Through the various provisions of the Stevens treaties, the Tulalip Reservation—which was expanded by Executive Order in 1873—is now home to members of the Snohomish, Snoqualmie, Skagit, Suiattle, Samish and Stillaguamish tribes and allied bands.7 The current tribal government at Tulalip is organized under Section 16 of the Indian Reorganization Act of 1934. 8 Today, the Tulalip Reservation covers roughly 23,000 acres, over half of which is held in trust by the federal government on behalf of the Tribes. The Tulalip Reservation possesses considerable natural resources, including marine waters, tidelands, fresh water creeks and lakes, wetlands, forests, and developable land.9 The location of the Reservation—close to a major transportation artery (Interstate 5), a short distance north of Seattle and adjacent to Marysville, Washington—also has proven to be a major benefit, as is now evident in the available market for the Tribes’ gaming and retail enterprises.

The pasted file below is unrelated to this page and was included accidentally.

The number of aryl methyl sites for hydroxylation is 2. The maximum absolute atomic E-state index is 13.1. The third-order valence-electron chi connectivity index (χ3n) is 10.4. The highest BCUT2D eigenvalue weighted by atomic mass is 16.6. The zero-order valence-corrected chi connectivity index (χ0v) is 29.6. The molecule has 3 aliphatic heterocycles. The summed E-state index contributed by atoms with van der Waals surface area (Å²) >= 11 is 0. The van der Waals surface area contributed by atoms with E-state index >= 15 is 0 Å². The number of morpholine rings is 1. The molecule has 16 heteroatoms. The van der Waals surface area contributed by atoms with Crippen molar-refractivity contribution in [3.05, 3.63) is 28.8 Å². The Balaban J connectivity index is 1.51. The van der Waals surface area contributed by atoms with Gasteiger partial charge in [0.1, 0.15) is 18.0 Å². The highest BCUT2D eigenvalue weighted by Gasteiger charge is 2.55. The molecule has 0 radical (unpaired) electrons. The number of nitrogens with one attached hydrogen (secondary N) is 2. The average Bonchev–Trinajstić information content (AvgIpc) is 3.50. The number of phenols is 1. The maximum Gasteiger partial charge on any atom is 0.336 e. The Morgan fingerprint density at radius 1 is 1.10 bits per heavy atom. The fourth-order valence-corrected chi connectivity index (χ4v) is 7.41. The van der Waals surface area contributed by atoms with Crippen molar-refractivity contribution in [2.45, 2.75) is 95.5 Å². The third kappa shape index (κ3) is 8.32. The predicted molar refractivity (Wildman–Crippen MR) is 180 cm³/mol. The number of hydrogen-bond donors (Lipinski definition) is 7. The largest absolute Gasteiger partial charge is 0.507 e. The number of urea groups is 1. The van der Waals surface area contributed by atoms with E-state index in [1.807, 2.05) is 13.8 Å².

Among professionals and scholars who focus on the wellbeing of children, it is widely recognized that children do not do well unless families do well, and that families do not do well unless communities do well. These straightforward observations have motivated much of recent innovation in family policy and form the explicit or implicit centerpiece of the efforts of leading non-profit actors concerned about child and family well-being. As implemented by the Annie E. Casey Foundation, for example, the interconnectedness of children, families, and communities manifests itself in programs and strategic initiatives clustered under the term “Family Strengthening.”